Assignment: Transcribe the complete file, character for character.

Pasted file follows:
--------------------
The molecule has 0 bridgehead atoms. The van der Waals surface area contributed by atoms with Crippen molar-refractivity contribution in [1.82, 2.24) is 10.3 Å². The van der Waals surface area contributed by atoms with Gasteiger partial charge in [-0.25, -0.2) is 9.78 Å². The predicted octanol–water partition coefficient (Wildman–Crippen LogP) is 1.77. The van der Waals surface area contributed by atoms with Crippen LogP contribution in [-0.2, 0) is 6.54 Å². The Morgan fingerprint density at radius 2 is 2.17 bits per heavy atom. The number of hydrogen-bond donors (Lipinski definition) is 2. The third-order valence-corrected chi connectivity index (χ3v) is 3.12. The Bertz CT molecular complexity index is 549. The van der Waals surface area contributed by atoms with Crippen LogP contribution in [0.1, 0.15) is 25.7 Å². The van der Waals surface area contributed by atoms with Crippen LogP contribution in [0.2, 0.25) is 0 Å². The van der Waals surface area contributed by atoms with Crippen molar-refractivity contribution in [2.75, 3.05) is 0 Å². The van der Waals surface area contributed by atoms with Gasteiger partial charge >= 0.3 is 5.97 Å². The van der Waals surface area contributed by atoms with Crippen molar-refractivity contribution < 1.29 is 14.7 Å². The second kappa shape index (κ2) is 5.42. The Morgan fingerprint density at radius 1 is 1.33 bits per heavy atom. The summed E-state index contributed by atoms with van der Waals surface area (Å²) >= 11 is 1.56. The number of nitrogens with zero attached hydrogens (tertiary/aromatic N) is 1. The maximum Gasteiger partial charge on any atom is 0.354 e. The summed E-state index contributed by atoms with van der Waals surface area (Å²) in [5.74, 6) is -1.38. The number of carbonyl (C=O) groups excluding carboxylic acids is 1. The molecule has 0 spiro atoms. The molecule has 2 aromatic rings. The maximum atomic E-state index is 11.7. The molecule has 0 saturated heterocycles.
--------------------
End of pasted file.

The molecule has 0 bridgehead atoms. The van der Waals surface area contributed by atoms with Crippen molar-refractivity contribution in [1.82, 2.24) is 10.3 Å². The van der Waals surface area contributed by atoms with Gasteiger partial charge in [-0.25, -0.2) is 9.78 Å². The predicted octanol–water partition coefficient (Wildman–Crippen LogP) is 1.77. The van der Waals surface area contributed by atoms with Crippen LogP contribution in [-0.2, 0) is 6.54 Å². The Morgan fingerprint density at radius 2 is 2.17 bits per heavy atom. The number of hydrogen-bond donors (Lipinski definition) is 2. The third-order valence-corrected chi connectivity index (χ3v) is 3.12. The Bertz CT molecular complexity index is 549. The van der Waals surface area contributed by atoms with Crippen LogP contribution in [0.1, 0.15) is 25.7 Å². The van der Waals surface area contributed by atoms with Crippen LogP contribution in [0.2, 0.25) is 0 Å². The van der Waals surface area contributed by atoms with Crippen molar-refractivity contribution in [2.75, 3.05) is 0 Å². The van der Waals surface area contributed by atoms with Gasteiger partial charge >= 0.3 is 5.97 Å². The van der Waals surface area contributed by atoms with Crippen molar-refractivity contribution < 1.29 is 14.7 Å². The second kappa shape index (κ2) is 5.42. The Morgan fingerprint density at radius 1 is 1.33 bits per heavy atom. The summed E-state index contributed by atoms with van der Waals surface area (Å²) >= 11 is 1.56. The number of nitrogens with zero attached hydrogens (tertiary/aromatic N) is 1. The maximum Gasteiger partial charge on any atom is 0.354 e. The summed E-state index contributed by atoms with van der Waals surface area (Å²) in [5.74, 6) is -1.38. The number of carbonyl (C=O) groups excluding carboxylic acids is 1. The molecule has 0 spiro atoms. The molecule has 2 aromatic rings. The maximum atomic E-state index is 11.7. The molecule has 0 saturated heterocycles.